Sound it out is a six-week music experimental group therapy. The group will incorporate instruments and music to help participants process their trauma and emotions. Music and sound have been used for collective psychological healing for centuries for their calming, cantering and therapeutic properties.
The first session involved drums; participants would drum a simple beat on the drums and create a type of rhythm. At the same time, the facilitator led the group through a guided meditation, harmoniously banging on drums in a circle, eyes closed and connected to the collective through the beat. During the drumming, we were encouraged to reflect on how we felt and combine the moment with our breath to bring awareness and acceptance to wandering thoughts.
Sound it Out is running from February 7th until March 14th in Memorial Hall Rm 23. The sessions will include discussions, music, instruments, and guided meditation to open understanding and conversations about the healing process. In addition, it will engage the connection between emotions that music evokes, creating neural activation to open dialogue about feeling and experience and accepting our struggles.
Vibrations and frequencies are utilized as prompts to create an environment of relaxation and awareness. Music cultivates inner peace and self-awareness through art and expression. Pain and suffering can bring beauty, such as music, making it an excellent tool to release and accept pain by creating a beautiful manifestation of the feeling. The vulnerability of expression is an opportunity to grow and expand your connection to the world, making sense of belonging and togetherness.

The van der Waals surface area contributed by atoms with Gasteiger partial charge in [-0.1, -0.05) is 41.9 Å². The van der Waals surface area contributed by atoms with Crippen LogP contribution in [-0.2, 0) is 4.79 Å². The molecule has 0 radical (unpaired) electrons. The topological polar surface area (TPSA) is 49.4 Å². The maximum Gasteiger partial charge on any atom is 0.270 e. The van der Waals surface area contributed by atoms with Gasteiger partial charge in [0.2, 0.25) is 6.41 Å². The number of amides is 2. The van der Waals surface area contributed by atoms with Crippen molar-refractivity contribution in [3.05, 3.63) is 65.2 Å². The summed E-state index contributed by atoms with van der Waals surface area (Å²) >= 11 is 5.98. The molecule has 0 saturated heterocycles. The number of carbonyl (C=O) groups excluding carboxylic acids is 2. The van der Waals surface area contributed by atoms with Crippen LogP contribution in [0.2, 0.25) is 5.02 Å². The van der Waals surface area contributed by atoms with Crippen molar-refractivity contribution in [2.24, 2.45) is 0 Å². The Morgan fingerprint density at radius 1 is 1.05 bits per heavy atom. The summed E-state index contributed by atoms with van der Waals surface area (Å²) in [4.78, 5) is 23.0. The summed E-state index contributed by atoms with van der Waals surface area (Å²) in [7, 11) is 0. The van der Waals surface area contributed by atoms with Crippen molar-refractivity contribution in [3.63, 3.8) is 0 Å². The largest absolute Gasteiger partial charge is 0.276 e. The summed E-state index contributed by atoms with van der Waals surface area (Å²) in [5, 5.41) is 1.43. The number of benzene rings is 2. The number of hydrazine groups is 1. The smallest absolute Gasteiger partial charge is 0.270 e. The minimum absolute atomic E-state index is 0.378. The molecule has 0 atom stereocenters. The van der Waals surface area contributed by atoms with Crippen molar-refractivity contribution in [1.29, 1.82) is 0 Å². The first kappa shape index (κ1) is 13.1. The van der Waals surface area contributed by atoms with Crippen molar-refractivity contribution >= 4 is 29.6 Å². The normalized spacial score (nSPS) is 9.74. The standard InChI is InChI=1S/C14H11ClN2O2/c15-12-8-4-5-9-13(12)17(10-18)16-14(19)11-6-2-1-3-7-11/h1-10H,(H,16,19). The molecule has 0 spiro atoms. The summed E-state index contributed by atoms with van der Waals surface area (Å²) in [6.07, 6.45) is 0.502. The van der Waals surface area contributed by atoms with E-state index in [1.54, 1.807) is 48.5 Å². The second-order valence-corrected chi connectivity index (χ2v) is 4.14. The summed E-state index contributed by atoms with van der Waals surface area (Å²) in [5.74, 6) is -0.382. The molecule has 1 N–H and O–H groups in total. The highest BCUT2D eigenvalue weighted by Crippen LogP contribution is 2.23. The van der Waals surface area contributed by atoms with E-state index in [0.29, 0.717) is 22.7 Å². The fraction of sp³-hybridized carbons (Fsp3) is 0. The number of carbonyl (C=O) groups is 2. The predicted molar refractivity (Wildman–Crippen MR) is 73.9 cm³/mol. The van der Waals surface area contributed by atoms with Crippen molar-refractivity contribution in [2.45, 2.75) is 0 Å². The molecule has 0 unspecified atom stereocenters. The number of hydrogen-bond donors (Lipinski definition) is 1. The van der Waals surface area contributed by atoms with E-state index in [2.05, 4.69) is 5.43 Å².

Music helps open dialogue between people as a conversation starter and a way to activate one of the senses. These conversations can help share knowledge gained by personal troubles and coping strategies, connect with people around emotions, and foster a safe place to express without judgment.
The sessions are facilitated by Mike Bravener, a New Brunswick community member who is an acclaimed entertainer and musician and Matthieu Cormier, a certified clinical counsellor on campus, who utilizes both interpersonal techniques and behavioural therapy to navigate personal challenges. Both Mike and Matt will lead discussions and empower healing through their musical skills to create an environment of harmony.
The participants are encouraged to share music or sound that speaks to them or has a deep meaning. The sessions focus on mindfulness, the notion of being conscientious of your thoughts. Vocal processing techniques connect the senses and feelings to sound, voice and movement. These incredibly effective grounding techniques foster and improve our understanding of where and what emotional responses are and how to cope with difficult emotions, which sounds and songs can often bring out while listening. Sound therapy allows sensory input immersion.
Breathing exercises bring attention to what comes up when you are not looking, and your attention focuses on what you are listening to; this naturally allows the mind to wander while bringing awareness to the soundscapes to invoke the brain’s association with memories and imagination.
This workshop may be the starting point of a new way for community members to explore mental health solutions.